Review: Sony Handycam HDR-CX700VE

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With a 3-inch touchscreen, an Exmor R CMOS Sensor, built-in GPS receiver and 96GB of internal storage, Sony has produced another consumer camcorder – this time with the Handycam HDR-CX700VE. However, what it says on the specification sheet may sound great, but does it translate in reality?

Our verdict on the camcorder, is after the jump.

  • Score:

    6.9 / 10

  • The Good:

    96GB of internal storage, easy to hold, sleek design

  • The Bad:

    UI can be cleaned up, image quality can also be better

  • Bottom Line:

    Alright, but at that price point needs to be better

For Sony, the body is sleek in black and is sturdy and solid. It is not awkward to hold in your hand and the top keys of the zoom and photo-capture button are accessible with one finger. The viewfinder can be moved horizontally and is not tilted, which is a slight inconvenience for some, and most of the ports are covered with sliding doors. There is an included USB cable attached to the camcorder, but it’s hidden away with the handstrap, which is handy if you don’t want to carry lots of cables.

Also on the body is the manual control dial and will allow you to manually control certain aspects of the video recording. Pressing the center button toggles between manual and auto, while holding will let you select what to manually operate. Twisting the knob will then allow you to control the precise need you want, rather than the default Sony option.

The camcorder’s screen is a 3-inch LCD screen and has built-in speakers and is a touchscreen. While some functions will need you to touch the screen to control whatever you are doing, most of the recording controls, such as zoom, are all done with buttons and knobs on the body, rather than the screen. Sony also has on the top the camcorder’s microphone, which records in 5.1-channel Dolby Digital audio, and while it looks good, can be an annoying thing to listen to when playing back videos and tweaking with the settings manually. You will be able to hear your fingers hitting on the body, providing some unwanted noises.

The UI is also sleek with big icons in the options page due to the touchscreen. However, going into the options is not as easy as it seems, as you will have to go to page after page of options before finding what you want. And that can take a long time. On the recording screen, most of the touchscreen keys on the view finder are scatted at the left-hand side of the screen. It also appears to be non-responsive to touch keys at times, but that could be due to my fingers, or could be due to the fact that the keys are a bit too small.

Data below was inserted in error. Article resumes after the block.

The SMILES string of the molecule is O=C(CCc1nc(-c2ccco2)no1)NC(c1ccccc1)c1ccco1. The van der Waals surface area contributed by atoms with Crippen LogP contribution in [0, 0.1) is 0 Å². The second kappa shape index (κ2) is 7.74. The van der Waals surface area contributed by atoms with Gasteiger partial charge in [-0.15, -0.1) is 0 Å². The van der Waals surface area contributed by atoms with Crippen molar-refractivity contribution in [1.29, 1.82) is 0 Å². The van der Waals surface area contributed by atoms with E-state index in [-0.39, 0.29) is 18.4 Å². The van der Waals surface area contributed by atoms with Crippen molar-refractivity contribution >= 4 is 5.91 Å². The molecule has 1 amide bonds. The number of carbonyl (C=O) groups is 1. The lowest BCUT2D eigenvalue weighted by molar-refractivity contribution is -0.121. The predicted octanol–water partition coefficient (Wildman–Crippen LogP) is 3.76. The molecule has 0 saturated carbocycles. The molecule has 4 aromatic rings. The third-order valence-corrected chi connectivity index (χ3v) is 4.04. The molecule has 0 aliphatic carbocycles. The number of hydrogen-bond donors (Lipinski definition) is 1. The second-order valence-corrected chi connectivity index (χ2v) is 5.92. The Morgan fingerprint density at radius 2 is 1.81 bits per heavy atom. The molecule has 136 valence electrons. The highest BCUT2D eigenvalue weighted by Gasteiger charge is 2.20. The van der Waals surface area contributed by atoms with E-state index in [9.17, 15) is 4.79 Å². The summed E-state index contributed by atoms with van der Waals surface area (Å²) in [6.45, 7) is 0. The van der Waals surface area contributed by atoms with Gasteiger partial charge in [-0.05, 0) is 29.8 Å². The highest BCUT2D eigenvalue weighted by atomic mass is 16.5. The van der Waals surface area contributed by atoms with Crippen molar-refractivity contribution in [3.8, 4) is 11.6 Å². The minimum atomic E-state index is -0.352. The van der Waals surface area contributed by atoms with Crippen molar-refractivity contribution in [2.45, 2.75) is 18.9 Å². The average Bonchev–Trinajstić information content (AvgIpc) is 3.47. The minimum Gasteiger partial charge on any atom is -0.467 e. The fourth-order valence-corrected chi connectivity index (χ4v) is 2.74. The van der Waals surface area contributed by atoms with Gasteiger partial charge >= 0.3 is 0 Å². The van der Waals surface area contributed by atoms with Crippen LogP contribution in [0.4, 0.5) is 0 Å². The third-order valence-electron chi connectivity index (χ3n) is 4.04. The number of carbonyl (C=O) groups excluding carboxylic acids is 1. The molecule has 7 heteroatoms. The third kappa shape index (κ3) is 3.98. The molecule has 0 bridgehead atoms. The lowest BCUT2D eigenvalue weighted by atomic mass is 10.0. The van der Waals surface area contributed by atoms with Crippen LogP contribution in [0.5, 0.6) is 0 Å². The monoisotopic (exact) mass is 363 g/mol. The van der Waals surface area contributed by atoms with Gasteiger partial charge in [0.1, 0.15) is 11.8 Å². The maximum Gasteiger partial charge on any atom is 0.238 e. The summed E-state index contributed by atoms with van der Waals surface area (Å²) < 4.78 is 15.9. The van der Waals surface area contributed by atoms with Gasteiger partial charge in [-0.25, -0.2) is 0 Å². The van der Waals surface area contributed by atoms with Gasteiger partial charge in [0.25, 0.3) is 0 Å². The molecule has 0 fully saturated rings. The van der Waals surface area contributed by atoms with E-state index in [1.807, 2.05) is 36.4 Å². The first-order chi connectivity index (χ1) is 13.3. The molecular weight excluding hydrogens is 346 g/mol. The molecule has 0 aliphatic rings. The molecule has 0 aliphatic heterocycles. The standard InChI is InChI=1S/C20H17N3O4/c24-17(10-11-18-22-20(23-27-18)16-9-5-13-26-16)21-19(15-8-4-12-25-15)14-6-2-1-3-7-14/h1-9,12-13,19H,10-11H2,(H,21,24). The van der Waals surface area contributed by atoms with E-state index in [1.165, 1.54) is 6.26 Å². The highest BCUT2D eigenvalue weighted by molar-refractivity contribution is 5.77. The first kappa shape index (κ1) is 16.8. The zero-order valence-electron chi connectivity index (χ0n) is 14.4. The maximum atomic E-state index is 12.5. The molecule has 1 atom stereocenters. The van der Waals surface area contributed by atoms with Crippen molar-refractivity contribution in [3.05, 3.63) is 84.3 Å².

Now lets go into the quality of the footage and images we recorded. Video was smooth and was not choppy, and sharpness was great. Of course, we should point out that you should not go too far into your zoom as the sharpness of the image is, well, not there and all blurry. The colour of the footage is good and vibrant, though not perfect as I did notice that the colours are a tad darker than what I see naturally in some cases. It fairs well in normal light conditions, but in low-light situations, it did not perform as well as we hoped for. In its defense, it does have low-lighting options.

The camcorder has 96GB of internal storage, and that is expandable via Memory Stick and SD (which we are pleased to see, since it has taken Sony this long to actually support that standard in addition to its own). We don’t have any qualms with AVCHD, as it is pretty standard amongst consumer HD camcorders, except for the size of the footage. It can be pretty big, and thus requires a somewhat-powerful computer to edit those videos. If you don’t need HD, then don’t use it. Stick with SD.

Other features of the camcorder include geotagging, which was interesting to see. However, turning on and off is done via the settings – there is no manual switch – and will drain your battery a bit faster. I also had a problem when trying to get the GPS to work, because for some reason, it couldn’t find the location of where I was (and my BlackBerry Bold, with its crappy GPS, can?)  until I took it outside. So don’t expect it to do work smoothly – and preferably turn it off if you need it for more than four hours.

Overall, with a price tag of $1,799, you’re not getting very much – other than a bigger capacity and GPS. Image quality can definitively be improved, as rival camcorders are a tad better than this one, and the UI can also do with a bit of a clean up. In order words: it’s alright, but can be better – especially for that price.